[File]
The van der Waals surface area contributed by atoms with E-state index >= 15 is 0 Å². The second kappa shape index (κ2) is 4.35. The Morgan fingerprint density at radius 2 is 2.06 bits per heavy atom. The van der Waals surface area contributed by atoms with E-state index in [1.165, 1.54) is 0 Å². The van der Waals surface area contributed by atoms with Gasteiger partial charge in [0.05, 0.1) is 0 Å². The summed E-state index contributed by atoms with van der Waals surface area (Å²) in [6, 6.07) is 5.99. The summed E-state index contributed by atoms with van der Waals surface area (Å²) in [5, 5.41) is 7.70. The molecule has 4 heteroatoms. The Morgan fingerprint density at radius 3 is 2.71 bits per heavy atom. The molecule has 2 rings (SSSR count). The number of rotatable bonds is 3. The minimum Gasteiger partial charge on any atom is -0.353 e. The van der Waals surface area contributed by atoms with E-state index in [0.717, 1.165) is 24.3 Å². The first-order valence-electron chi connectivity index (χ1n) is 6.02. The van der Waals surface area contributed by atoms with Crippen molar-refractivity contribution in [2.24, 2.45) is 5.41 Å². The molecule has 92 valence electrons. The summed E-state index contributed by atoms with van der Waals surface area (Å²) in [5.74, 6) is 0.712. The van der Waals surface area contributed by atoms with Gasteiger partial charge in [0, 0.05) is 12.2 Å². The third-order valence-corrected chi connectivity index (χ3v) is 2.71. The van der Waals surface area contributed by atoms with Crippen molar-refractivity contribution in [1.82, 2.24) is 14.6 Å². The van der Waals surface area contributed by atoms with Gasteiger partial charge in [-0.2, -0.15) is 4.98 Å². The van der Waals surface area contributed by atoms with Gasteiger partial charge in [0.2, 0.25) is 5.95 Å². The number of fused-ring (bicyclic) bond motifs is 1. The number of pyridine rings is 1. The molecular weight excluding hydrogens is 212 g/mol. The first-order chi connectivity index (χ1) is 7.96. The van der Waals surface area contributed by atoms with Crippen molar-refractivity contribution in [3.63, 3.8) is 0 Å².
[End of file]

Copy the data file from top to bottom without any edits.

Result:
The van der Waals surface area contributed by atoms with E-state index >= 15 is 0 Å². The second kappa shape index (κ2) is 4.35. The Morgan fingerprint density at radius 2 is 2.06 bits per heavy atom. The van der Waals surface area contributed by atoms with E-state index in [1.165, 1.54) is 0 Å². The van der Waals surface area contributed by atoms with Gasteiger partial charge in [0.05, 0.1) is 0 Å². The summed E-state index contributed by atoms with van der Waals surface area (Å²) in [6, 6.07) is 5.99. The summed E-state index contributed by atoms with van der Waals surface area (Å²) in [5, 5.41) is 7.70. The molecule has 4 heteroatoms. The Morgan fingerprint density at radius 3 is 2.71 bits per heavy atom. The molecule has 2 rings (SSSR count). The number of rotatable bonds is 3. The minimum Gasteiger partial charge on any atom is -0.353 e. The van der Waals surface area contributed by atoms with E-state index in [0.717, 1.165) is 24.3 Å². The first-order valence-electron chi connectivity index (χ1n) is 6.02. The van der Waals surface area contributed by atoms with Crippen molar-refractivity contribution in [2.24, 2.45) is 5.41 Å². The molecule has 92 valence electrons. The summed E-state index contributed by atoms with van der Waals surface area (Å²) in [5.74, 6) is 0.712. The van der Waals surface area contributed by atoms with Gasteiger partial charge in [0, 0.05) is 12.2 Å². The third-order valence-corrected chi connectivity index (χ3v) is 2.71. The van der Waals surface area contributed by atoms with Crippen molar-refractivity contribution in [1.82, 2.24) is 14.6 Å². The van der Waals surface area contributed by atoms with Gasteiger partial charge in [-0.2, -0.15) is 4.98 Å². The van der Waals surface area contributed by atoms with Gasteiger partial charge in [0.2, 0.25) is 5.95 Å². The number of fused-ring (bicyclic) bond motifs is 1. The number of pyridine rings is 1. The molecular weight excluding hydrogens is 212 g/mol. The first-order chi connectivity index (χ1) is 7.96. The van der Waals surface area contributed by atoms with Crippen molar-refractivity contribution in [3.63, 3.8) is 0 Å².